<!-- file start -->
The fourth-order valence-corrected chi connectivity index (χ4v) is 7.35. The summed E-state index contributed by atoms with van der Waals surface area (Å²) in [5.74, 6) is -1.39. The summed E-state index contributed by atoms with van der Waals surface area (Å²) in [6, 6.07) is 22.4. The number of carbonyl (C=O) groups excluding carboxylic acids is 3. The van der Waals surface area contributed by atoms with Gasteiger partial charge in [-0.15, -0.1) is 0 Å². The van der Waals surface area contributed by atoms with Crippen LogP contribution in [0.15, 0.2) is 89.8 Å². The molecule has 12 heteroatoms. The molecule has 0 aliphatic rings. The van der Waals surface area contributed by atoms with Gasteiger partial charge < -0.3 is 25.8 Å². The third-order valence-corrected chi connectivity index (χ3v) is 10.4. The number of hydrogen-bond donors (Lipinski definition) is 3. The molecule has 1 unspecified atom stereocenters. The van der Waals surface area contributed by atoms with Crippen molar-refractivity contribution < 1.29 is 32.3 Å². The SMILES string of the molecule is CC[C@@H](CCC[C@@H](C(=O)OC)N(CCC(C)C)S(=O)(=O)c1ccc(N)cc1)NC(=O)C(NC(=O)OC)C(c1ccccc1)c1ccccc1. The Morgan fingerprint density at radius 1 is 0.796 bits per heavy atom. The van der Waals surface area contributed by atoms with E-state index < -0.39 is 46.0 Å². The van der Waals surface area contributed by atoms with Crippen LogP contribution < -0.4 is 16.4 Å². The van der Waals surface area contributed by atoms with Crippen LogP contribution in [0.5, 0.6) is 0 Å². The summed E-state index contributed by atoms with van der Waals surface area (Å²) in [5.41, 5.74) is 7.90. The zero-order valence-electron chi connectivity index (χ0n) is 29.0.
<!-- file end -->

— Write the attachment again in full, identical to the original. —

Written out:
The fourth-order valence-corrected chi connectivity index (χ4v) is 7.35. The summed E-state index contributed by atoms with van der Waals surface area (Å²) in [5.74, 6) is -1.39. The summed E-state index contributed by atoms with van der Waals surface area (Å²) in [6, 6.07) is 22.4. The number of carbonyl (C=O) groups excluding carboxylic acids is 3. The van der Waals surface area contributed by atoms with Gasteiger partial charge in [-0.15, -0.1) is 0 Å². The van der Waals surface area contributed by atoms with Crippen LogP contribution in [0.15, 0.2) is 89.8 Å². The molecule has 12 heteroatoms. The molecule has 0 aliphatic rings. The van der Waals surface area contributed by atoms with Gasteiger partial charge < -0.3 is 25.8 Å². The third-order valence-corrected chi connectivity index (χ3v) is 10.4. The number of hydrogen-bond donors (Lipinski definition) is 3. The molecule has 1 unspecified atom stereocenters. The van der Waals surface area contributed by atoms with Crippen molar-refractivity contribution < 1.29 is 32.3 Å². The SMILES string of the molecule is CC[C@@H](CCC[C@@H](C(=O)OC)N(CCC(C)C)S(=O)(=O)c1ccc(N)cc1)NC(=O)C(NC(=O)OC)C(c1ccccc1)c1ccccc1. The Morgan fingerprint density at radius 1 is 0.796 bits per heavy atom. The van der Waals surface area contributed by atoms with E-state index < -0.39 is 46.0 Å². The van der Waals surface area contributed by atoms with Crippen LogP contribution < -0.4 is 16.4 Å². The van der Waals surface area contributed by atoms with Crippen LogP contribution in [0.5, 0.6) is 0 Å². The summed E-state index contributed by atoms with van der Waals surface area (Å²) in [5.41, 5.74) is 7.90. The zero-order valence-electron chi connectivity index (χ0n) is 29.0.